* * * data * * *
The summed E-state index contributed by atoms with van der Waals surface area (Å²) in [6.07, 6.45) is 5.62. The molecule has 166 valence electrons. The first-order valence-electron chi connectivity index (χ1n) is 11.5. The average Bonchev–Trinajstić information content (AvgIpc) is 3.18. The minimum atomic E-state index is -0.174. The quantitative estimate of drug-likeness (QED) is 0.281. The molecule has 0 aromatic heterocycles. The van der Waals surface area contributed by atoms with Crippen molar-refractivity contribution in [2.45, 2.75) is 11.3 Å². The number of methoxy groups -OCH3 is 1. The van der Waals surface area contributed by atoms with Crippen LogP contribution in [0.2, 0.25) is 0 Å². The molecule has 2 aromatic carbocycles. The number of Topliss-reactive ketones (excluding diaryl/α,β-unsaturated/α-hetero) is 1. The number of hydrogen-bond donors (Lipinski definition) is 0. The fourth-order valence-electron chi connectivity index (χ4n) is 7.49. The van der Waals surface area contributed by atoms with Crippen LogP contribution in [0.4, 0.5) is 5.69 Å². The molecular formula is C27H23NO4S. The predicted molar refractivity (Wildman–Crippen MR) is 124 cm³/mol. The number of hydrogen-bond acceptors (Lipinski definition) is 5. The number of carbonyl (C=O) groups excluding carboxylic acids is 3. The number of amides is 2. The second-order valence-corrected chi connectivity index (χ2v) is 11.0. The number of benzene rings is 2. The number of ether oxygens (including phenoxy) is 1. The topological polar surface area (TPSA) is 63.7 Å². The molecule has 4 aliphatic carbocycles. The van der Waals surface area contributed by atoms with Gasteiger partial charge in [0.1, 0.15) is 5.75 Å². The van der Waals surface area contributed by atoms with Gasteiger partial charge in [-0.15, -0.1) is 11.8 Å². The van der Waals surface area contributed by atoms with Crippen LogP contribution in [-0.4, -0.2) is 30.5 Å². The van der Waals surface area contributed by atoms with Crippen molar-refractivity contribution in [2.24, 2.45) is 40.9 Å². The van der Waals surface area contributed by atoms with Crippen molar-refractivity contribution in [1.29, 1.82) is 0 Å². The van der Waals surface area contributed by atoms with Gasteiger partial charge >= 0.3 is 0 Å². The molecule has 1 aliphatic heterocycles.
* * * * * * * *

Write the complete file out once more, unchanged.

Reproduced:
The summed E-state index contributed by atoms with van der Waals surface area (Å²) in [6.07, 6.45) is 5.62. The molecule has 166 valence electrons. The first-order valence-electron chi connectivity index (χ1n) is 11.5. The average Bonchev–Trinajstić information content (AvgIpc) is 3.18. The minimum atomic E-state index is -0.174. The quantitative estimate of drug-likeness (QED) is 0.281. The molecule has 0 aromatic heterocycles. The van der Waals surface area contributed by atoms with Crippen molar-refractivity contribution in [2.45, 2.75) is 11.3 Å². The number of methoxy groups -OCH3 is 1. The van der Waals surface area contributed by atoms with Crippen LogP contribution in [0.2, 0.25) is 0 Å². The molecule has 2 aromatic carbocycles. The number of Topliss-reactive ketones (excluding diaryl/α,β-unsaturated/α-hetero) is 1. The number of hydrogen-bond donors (Lipinski definition) is 0. The fourth-order valence-electron chi connectivity index (χ4n) is 7.49. The van der Waals surface area contributed by atoms with Crippen LogP contribution in [0.4, 0.5) is 5.69 Å². The molecular formula is C27H23NO4S. The predicted molar refractivity (Wildman–Crippen MR) is 124 cm³/mol. The number of hydrogen-bond acceptors (Lipinski definition) is 5. The number of carbonyl (C=O) groups excluding carboxylic acids is 3. The number of amides is 2. The second-order valence-corrected chi connectivity index (χ2v) is 11.0. The number of benzene rings is 2. The number of ether oxygens (including phenoxy) is 1. The topological polar surface area (TPSA) is 63.7 Å². The molecule has 4 aliphatic carbocycles. The van der Waals surface area contributed by atoms with Gasteiger partial charge in [0.1, 0.15) is 5.75 Å². The van der Waals surface area contributed by atoms with Gasteiger partial charge in [-0.15, -0.1) is 11.8 Å². The van der Waals surface area contributed by atoms with Crippen LogP contribution in [-0.4, -0.2) is 30.5 Å². The van der Waals surface area contributed by atoms with Crippen molar-refractivity contribution in [2.24, 2.45) is 40.9 Å². The van der Waals surface area contributed by atoms with Crippen molar-refractivity contribution in [1.29, 1.82) is 0 Å². The van der Waals surface area contributed by atoms with Gasteiger partial charge >= 0.3 is 0 Å². The molecule has 1 aliphatic heterocycles.